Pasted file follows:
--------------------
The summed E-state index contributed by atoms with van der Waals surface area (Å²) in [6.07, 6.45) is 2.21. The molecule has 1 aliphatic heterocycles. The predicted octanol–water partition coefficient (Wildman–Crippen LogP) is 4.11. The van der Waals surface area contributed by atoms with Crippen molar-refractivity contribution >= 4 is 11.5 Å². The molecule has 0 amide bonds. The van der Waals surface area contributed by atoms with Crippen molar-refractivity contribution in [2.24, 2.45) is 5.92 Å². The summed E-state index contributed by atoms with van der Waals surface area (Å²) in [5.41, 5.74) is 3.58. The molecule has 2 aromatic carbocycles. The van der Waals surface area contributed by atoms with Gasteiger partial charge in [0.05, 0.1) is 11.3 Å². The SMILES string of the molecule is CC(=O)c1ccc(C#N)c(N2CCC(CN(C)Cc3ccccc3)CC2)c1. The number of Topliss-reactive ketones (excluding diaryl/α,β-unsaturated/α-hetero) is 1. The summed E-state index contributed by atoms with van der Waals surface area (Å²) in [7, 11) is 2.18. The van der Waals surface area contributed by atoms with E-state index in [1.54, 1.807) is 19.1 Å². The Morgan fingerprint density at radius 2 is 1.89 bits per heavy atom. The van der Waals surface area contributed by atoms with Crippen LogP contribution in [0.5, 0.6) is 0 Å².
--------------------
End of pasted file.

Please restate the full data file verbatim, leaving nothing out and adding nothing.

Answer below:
The summed E-state index contributed by atoms with van der Waals surface area (Å²) in [6.07, 6.45) is 2.21. The molecule has 1 aliphatic heterocycles. The predicted octanol–water partition coefficient (Wildman–Crippen LogP) is 4.11. The van der Waals surface area contributed by atoms with Crippen molar-refractivity contribution >= 4 is 11.5 Å². The molecule has 0 amide bonds. The van der Waals surface area contributed by atoms with Crippen molar-refractivity contribution in [2.24, 2.45) is 5.92 Å². The summed E-state index contributed by atoms with van der Waals surface area (Å²) in [5.41, 5.74) is 3.58. The molecule has 2 aromatic carbocycles. The van der Waals surface area contributed by atoms with Gasteiger partial charge in [0.05, 0.1) is 11.3 Å². The SMILES string of the molecule is CC(=O)c1ccc(C#N)c(N2CCC(CN(C)Cc3ccccc3)CC2)c1. The number of Topliss-reactive ketones (excluding diaryl/α,β-unsaturated/α-hetero) is 1. The summed E-state index contributed by atoms with van der Waals surface area (Å²) in [7, 11) is 2.18. The van der Waals surface area contributed by atoms with E-state index in [1.54, 1.807) is 19.1 Å². The Morgan fingerprint density at radius 2 is 1.89 bits per heavy atom. The van der Waals surface area contributed by atoms with Crippen LogP contribution in [0.5, 0.6) is 0 Å².